6) What is inerrancy and why is it viewed as the very foundation of Christianity by so many people?

7) What about God inerrantly gathering errant texts for His own purposes, as Professor Randal Rauser thinks it’s the case?

8) Many people say that if there is only a small mistake in one obscure book of the Old Testament, we can no longer trust the resurrection. What’s Peter’s response to this?

9) Problem of divine hideness:

Why would God not have given us an inerrant text rather than leaving us stabbing in the dark?

Why did He allow so many people to mistakenly assume its inerrancy?

10) What did God REALLY do during the history of Israel? Did He reveal Himself to a real Abraham and a real Mose?

11) Given the results of modern critical scholarship, what makes the Protestant Canon so special?
What does it mean to say that the imprecatory psalms were more inspired than books of C.S. Lewis on pain and love, and writings of Martin Luther King on non-violence?

12) Currently, there is a massive exodus from young people out of Conservative Christianity?
What are the causes of this?

For those interested by our conversation, I recommend the following resources:

Peter’s blog containing many insightful posts and Peter’s website full of great academic writings.

The following books are also worth looking:

# Young earth creationism and the demise of Christianity

I have a confession to all of my readers.

I am a sadomasochist, I like to inflict pain on myself.

Consequently, I watched one of the latest video of Ken Ham about the “seduction of our kids”.

If I were to refute all fallacies in this single video, a whole library could not contain all books which would have to be written.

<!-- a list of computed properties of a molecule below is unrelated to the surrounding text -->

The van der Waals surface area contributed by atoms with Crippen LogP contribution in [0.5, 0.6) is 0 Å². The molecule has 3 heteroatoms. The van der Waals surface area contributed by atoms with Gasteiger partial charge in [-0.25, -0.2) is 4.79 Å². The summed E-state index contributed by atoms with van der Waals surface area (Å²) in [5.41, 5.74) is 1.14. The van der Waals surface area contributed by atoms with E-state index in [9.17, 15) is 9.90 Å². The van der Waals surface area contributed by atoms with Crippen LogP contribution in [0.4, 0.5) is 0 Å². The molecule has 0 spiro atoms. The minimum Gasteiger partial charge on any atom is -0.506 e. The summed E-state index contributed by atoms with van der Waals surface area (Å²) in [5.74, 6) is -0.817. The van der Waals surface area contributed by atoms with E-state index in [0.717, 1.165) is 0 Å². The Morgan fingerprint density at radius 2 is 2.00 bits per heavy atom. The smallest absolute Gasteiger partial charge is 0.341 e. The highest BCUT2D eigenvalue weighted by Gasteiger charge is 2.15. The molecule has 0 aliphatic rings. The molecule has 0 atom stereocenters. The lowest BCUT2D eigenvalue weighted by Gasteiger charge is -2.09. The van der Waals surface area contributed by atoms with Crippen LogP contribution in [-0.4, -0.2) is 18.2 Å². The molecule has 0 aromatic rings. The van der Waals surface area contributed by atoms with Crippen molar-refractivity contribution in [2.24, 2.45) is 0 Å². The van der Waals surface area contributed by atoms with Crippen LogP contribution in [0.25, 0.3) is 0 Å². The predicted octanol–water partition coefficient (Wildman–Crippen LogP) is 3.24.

The Leitmotiv of Ken Ham’s was that “Secularists are here to capture your kids”.

He pointed out that 2/3 of all American college students lose their faith in God and showed us videos of deconversion where people have become atheists after having been confronted with the scientific evidence for evolution.

Ken Ham believes this is increasingly happening because there is not enough young earth creationism.

Tragically, quite the contrary is true. These young folks have given up their faith BECAUSE they have been indoctrinated by creationists who taught them that they ought to reject Evolution if they want to be Christians.

Now, I have two questions for my readers:

1) what is your favorite fallacy of Ken Ham?

2) do you believe that (as a species) young-earth creationism will die out and be competed out of existence?Importa

nt themes

# Creation or Evolution?

George Murphy did a nice job showing that this is a false dichotomy and that we have good theological grounds for thinking that God used the nature He created for bringing about living things.

I would add that God can also act without breaking the laws of physics thanks to quantum randomness coupled with chaos theory.

And I will also say something very blasphemous: I am not sure that genetic Darwinism (natural selection acting on the genes) is the true story.

I believe that factors such as genetic drift, self-organization, strong emergence as well as cultural evolution (for higher animals) might very well turn out to have plaid a much more important role than what is currently thought.

I think that for many people, the main issue posed by evolution is the problem of evil: why did God allow nature to create all lifeforms if it goes hand in hand with such an intense pain?

While I believe it is challenging for every Christian, I fail to see why accepting an evolutionary account creates greater difficulties than those spawned by the alternatives.

Old earth creationists believe that God miraculously intervened in order to introduce every new species over million of years and that he let countless lifeforms die out through competition or natural catastrophes. This clearly does nothing to alleviate the problems of evolutionary pain.

Young earth creationists think that God cursed the whole universe just because two persons ate the wrong fruit. To my mind this is morally far worse than the two first options.

Thematic list of ALL posts on this blog (regularly updated)

My other blog on Unidentified Aerial Phenomena (UAP)